His name was Mike Walden and I disliked him immediately. Clair, however, I recognized. Clair Young, wearing his referee uniform, was the reason I was there in the first place. After Clair’s intervention on that ride it was only a matter of a few calls, and there I was at the Dearborn Twin Towers just outside Detroit in the pouring rain, checking out my gears (12 and under or “midget category” racers were limited in their gears so as to not injure their knees) by “rolling out” my bike backwards for a full revolution of the pedals between two tape marks to ensure that my tenth gear was not too big (this was in the time where bikes still only had “ten speeds”) 10 minutes, and an eternity in the rain later, they lined up the boys, and then the girls behind us on the line.
There were about 12 of us boys, to the right of me was the tallest of the group, with dark hair and a fixed expression, seemingly unfazed by the rain. Next to him was a hyperactive boy who was badgering his father, “This rain is freezing me – why can’t we start? What are they waiting for? Frankie’s going to win anyway – why did we come?” Next to him was a pale, hollow cheeked boy of 10, whose father, like mine, hovered over him with the umbrella, guarding him as best he could.
And so we lined up, myself – a few days before my 9th birthday: the tall one – Frankie Andreu – age 11 (eventual 9 time tour de France finisher and 4th in the Olympic games), the hyper one: Jamie Carney – age 9 (3 time Olympic team member, my arch-rival for decades to come,) the pale Englishman: longtime friend Paul Jacqua – age 10, and a number of other boys, readying for a short 3 lap, 3 mile race.
In the old Italian tradition Mike, (or was it Clair?) announced, “Torreador, Attencione, Go!” and within seconds Frankie had disappeared into the mist while I was still trying to get my foot in the toeclips. Once I finally did, I could see the outline of two riders ahead of me in the rain, roostertails kicking up high with the water flying off their rear wheels. Frankie was nowhere to be seen and I was left strugging through the downpour with Jamie and Paul and we headed through the darkened corners of the course, wheels whizzing with water and rain, pain and breathing only matched by wonderment of “where did he go?”
I was not used to being beat – the fastest kid on my block during tag, and the fastest kid at school during recess, I felt a frantic, almost asphyxiating rhythm take over my pedaling and breathing. There was pain in every pore of my skin and my lungs were on fire but I was fixated on the mysterious disappearance of the rider ahead. Jamie and Paul and I shortly established the pattern known to racers the world over as a “paceline” pulling into the wind for a short distance and then moving aside for the rider behind to pedal through, blocking the wind for the riders behind.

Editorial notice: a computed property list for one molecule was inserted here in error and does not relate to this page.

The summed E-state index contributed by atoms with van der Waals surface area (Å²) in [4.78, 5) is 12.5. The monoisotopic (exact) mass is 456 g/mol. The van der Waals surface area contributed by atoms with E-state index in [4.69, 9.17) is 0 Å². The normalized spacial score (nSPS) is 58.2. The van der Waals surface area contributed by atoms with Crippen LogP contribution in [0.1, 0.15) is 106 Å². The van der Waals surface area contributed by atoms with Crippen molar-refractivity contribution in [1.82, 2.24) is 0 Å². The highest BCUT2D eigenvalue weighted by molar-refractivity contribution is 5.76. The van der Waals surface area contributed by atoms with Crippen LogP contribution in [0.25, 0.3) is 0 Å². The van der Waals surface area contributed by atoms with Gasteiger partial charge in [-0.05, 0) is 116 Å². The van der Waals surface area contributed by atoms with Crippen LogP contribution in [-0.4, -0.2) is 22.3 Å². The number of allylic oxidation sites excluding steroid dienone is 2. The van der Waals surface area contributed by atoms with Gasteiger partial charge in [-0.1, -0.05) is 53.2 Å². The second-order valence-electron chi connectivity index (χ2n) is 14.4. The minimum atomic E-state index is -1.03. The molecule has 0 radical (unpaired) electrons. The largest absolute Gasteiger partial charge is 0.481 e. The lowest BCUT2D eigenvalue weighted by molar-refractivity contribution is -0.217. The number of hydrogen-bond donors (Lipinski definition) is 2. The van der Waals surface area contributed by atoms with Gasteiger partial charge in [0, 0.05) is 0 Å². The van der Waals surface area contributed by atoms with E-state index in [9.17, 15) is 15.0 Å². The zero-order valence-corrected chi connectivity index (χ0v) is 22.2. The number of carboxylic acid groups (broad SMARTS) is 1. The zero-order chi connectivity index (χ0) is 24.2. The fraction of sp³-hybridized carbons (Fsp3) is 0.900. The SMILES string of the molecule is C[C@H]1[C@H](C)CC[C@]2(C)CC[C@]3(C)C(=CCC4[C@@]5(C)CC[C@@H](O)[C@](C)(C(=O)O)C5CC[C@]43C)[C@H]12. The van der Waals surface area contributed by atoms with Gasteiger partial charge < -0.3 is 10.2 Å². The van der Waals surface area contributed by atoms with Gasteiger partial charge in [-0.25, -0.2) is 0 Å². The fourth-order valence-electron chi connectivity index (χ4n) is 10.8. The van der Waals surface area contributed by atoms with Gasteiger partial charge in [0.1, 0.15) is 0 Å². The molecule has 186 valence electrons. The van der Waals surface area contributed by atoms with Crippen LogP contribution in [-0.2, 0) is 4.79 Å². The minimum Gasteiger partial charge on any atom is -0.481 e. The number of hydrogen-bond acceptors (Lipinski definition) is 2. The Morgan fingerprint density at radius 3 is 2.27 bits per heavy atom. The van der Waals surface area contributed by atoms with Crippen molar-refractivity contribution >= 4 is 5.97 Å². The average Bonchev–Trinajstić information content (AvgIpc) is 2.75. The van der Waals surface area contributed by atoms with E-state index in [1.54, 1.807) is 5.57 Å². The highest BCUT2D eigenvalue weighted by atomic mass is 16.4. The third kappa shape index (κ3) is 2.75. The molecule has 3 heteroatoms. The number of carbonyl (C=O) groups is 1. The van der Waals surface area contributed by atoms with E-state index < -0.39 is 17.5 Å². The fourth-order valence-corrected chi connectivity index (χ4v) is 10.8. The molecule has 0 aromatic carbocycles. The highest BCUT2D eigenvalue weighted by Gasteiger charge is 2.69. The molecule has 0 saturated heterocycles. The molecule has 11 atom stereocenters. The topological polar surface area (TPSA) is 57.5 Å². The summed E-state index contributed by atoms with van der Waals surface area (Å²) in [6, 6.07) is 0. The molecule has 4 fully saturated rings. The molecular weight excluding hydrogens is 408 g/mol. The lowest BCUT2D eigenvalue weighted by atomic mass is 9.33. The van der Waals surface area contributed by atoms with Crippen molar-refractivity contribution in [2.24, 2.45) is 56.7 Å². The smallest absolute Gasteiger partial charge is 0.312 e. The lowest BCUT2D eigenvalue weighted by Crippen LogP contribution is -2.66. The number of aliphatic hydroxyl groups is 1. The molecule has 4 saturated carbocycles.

For perhaps the only time in my career, I took the role of a “roadie” and would pull through faster, chasing the elusive Frankie, or even making attacks to the side of our little peleton. 2 laps into the race and suddenly a dark figure appeared and quickly disappeared outside our little group. It was Celeste Andreu – Frankie’s sister, and she had already made up the 1 minute start gap provided between the boys and girls, and passed us. We made a fruitless effort to chase, but resolved back into the loosely formed paceline we had formed after the start, Paul doing most of the consistent work, and Jamie and I occasionally trying to sneak away off the front.
We came by the start finish with one to go and the few parents remaining in the rain cheered and then disappeared and we continued our route around this urban maze. As we headed out of the last corner, Paul sprang out into the lead and as I started to follow, Jamie slingshotted past him. But I had grabbed his wheel (i.e. gotten into his draft), and as our tiny gears spun, and out little feet rotated at over 200 rpms, I passed Jamie just before the line to win the “field sprint” and come in 2nd establishing in that 3 mile microcosm a pattern in the world that would be significant in my life for the following 30+ years.
After drying off (and the rain stopped) there was a medals ceremony followed by a trip to a tent where the sponsor of the race from the local bike shop provided me with my prize – a heavy, chrome plated bottom bracket tool kit. I didn’t know what a bottom bracket was, but I could tell that this was a significant prize by its weight and shininess and I resolved to really like bike racing. I still have this bottom bracket tool kit, now 32 years later, and it has never been used as far as I know. But it is still shiny…
Thank you Clair and Dorothy – for bothering to notice a skinny kid dangling in the wind on a hot windy July day. I’m sure it was par for the course for you, but it made all the difference in the world to me.
PS: 29 years later I discovered that I had inadvertently “paid it forward” to another athlete – Alex Izychowski – and so the circle of life continues. http://johnkcoyle.wordpress.com/2008/02/19/torino-journal-9-epilogue/